Legislators propose changes to New Mexico cannabis laws

[anvplayer video=”5163474″ station=”998122″]

SANTA FE, N.M. — It was just about two years ago when state lawmakers voted to legalize recreational marijuana in New Mexico. Legal sales began last April.

The acting director of the Cannabis Control Division says sales are exceeding expectations.

However, state lawmakers are looking to tweak New Mexico’s cannabis laws. There are more than a dozen proposals between the House and the Senate, and many of them are focused on making sure marijuana products don’t end up in the hands of children – either on purpose or on accident.

One proposal from Clovis Rep. Andrea Reeb would modify the state’s cannabis packaging regulations. According to House Bill 157, they wouldn’t be allowed to mimic the design or style of other products that are safe for children to consume. They wouldn’t be able to include cartoon characters, celebrities, or other visuals commonly used to advertise to children.

Andrew Vallejos, Cannabis Control Division acting director, said those guidelines already exist in the state’s rules, but adds that the proposal would enhance those regulations and he welcomes the input from state lawmakers.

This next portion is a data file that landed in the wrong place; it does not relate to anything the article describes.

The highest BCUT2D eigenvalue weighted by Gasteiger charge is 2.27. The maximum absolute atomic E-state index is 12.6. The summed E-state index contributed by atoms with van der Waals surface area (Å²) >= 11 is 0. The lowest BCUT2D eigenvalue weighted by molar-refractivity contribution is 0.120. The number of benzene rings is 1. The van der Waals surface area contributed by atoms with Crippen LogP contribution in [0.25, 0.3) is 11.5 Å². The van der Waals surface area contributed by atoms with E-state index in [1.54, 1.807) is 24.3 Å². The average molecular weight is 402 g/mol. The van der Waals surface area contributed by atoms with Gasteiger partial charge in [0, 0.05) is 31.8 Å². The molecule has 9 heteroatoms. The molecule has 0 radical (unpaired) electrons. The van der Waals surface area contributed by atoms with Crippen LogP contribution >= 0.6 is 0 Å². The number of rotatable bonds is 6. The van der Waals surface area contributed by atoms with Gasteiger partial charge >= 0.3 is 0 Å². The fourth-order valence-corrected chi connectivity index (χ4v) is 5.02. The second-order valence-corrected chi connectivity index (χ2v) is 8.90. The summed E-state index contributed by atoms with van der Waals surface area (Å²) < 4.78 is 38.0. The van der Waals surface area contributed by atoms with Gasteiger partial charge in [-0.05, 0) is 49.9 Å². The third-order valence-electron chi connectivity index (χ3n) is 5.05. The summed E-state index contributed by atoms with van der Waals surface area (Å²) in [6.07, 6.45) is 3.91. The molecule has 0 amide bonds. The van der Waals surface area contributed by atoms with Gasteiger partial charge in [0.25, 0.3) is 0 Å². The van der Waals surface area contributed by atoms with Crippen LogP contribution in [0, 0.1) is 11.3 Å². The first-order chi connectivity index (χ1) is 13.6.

“It’s little tweaks like that, that the industry didn’t, you know, that nobody saw the first time around,” Vallejos said. “So you don’t see until you implement it. Any areas where the Legislature can clarify legislative intent, we welcome it.”

More than a dozen elementary school students in Algodones were hospitalized last April after unknowingly eating marijuana candy.

A separate bill from Reeb is hoping to prevent incidents like that. House Bill 156 would mandate the state’s Department of Health to create educational materials for teachers on how to spot cannabis products and when students may have ingested them. It would also require the department to produce targeted ads aimed at preventing students from using cannabis.

The House Health and Human Services Committee unanimously approved the cannabis packaging bill, HB 157, Friday. The Cannabis School Use Prevention Resource Act, HB 156, was set to be heard in a House committee Friday, but they ran out of time.

Many proposals are looking to tweak the licensing and regulatory system. There’s also a proposal to redirect some cannabis tax revenue to community reinvestment funds and substance abuse treatment programs. There’s also a bill to clarify the automatic expungement of past cannabis charges.

Most of the bills are still awaiting their first committee hearings.